Why is Nintendo in the dumps? Because another company has stolen a page from its playbook. Over the last four years, Apple's iOS devices—the iPhone, iPod Touch, and now the iPad—have captured a sizable and rapidly expanding share of the market for handheld video games. In 2009, according to the research firm Flurry, iOS accounted for 19 percent of the portable game market, while Nintendo had 70 percent. In just a year's time, Nintendo's share had dipped to 57 percent, while the share of smartphone games (both Apple and Android) shot up to 34 percent.
Android and iOS devices are winning for the same reason that Nintendo's handhelds stayed on top for so long. As gaming devices, touchscreen phones and tablets can't match the specs of the 3DS, which offers immersive, three-dimensional games that don't require players to wear silly glasses. The 3DS has a direction pad, an analog stick, a bevy of buttons, and two screens. Smartphones, by contrast, only have a touch screen and an accelerometer.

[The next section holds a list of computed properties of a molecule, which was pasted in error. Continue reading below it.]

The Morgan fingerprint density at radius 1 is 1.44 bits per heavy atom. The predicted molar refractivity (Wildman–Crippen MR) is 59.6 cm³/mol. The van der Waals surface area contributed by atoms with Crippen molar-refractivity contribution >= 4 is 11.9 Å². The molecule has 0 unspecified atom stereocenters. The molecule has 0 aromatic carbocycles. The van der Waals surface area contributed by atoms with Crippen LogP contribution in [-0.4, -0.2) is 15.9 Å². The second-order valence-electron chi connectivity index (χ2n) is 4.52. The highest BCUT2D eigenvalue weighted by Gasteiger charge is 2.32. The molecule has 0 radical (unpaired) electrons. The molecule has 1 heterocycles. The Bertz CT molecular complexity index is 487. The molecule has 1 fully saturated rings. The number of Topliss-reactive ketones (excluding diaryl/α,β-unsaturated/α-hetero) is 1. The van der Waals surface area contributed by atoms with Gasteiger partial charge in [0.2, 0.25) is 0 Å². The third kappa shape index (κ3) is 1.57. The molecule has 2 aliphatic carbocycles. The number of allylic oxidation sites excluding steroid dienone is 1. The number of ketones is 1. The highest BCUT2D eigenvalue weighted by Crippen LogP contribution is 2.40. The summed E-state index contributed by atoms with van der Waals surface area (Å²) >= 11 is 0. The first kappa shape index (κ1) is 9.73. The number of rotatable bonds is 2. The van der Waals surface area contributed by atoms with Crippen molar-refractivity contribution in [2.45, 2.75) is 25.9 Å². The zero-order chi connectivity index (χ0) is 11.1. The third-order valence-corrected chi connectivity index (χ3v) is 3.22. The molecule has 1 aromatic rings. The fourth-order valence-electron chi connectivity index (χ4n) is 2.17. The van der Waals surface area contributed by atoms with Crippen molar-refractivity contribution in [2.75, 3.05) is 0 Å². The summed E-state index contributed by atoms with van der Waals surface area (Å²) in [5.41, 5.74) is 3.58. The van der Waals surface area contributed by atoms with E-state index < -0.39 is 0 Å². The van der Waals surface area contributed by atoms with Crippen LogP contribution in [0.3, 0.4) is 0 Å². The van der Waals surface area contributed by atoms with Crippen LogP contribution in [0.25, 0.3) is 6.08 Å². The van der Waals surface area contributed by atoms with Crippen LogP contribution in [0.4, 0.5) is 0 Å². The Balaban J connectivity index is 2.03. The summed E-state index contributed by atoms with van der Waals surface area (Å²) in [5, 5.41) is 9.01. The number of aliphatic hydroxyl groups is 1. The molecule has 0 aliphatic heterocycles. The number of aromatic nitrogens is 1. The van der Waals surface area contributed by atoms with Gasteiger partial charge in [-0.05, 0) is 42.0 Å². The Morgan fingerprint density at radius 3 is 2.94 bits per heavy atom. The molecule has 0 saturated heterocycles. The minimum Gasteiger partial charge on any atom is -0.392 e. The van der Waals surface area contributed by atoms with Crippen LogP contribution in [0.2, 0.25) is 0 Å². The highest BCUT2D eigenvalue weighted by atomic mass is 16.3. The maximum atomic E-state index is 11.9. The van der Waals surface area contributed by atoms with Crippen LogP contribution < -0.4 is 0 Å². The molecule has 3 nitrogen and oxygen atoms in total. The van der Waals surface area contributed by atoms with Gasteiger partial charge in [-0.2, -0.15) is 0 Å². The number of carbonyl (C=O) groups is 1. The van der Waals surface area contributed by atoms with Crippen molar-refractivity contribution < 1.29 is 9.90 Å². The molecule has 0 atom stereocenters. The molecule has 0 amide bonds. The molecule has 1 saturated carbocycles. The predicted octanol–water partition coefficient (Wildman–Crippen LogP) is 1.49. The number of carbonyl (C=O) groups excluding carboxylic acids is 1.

While they can't match Nintendo's gaming hardware, Apple's gadgets offer a superior gaming experience for a wider audience. Through the App Store, you can choose from a much wider variety of games than you can find for the 3DS, and at far lower prices. There are lots of free iPhone games, and the ones for sale cost from $1 to $10, as compared to $30 to $40 for 3DS cartridges. As multifunction devices, phones and music players also appeal to people who don't want to play games all the time. This means that they attract a substantially larger audience than a dedicated device like the 3DS, which in turn makes the iOS platform more attractive to game developers.
With the iPhone and iPod Touch, Apple is doing to Nintendo what Nintendo did to the Xbox and PS3. It's offering a cheaper, more widely accessible gaming experience, despite hardware that gamers look down on. The strategy is working. Since 2007, Apple has sold 222 million iOS devices—more than any gaming console in history. According to some estimates, there are now more than 60 million iOS gamers around the world, and they collectively download 5 million games a day.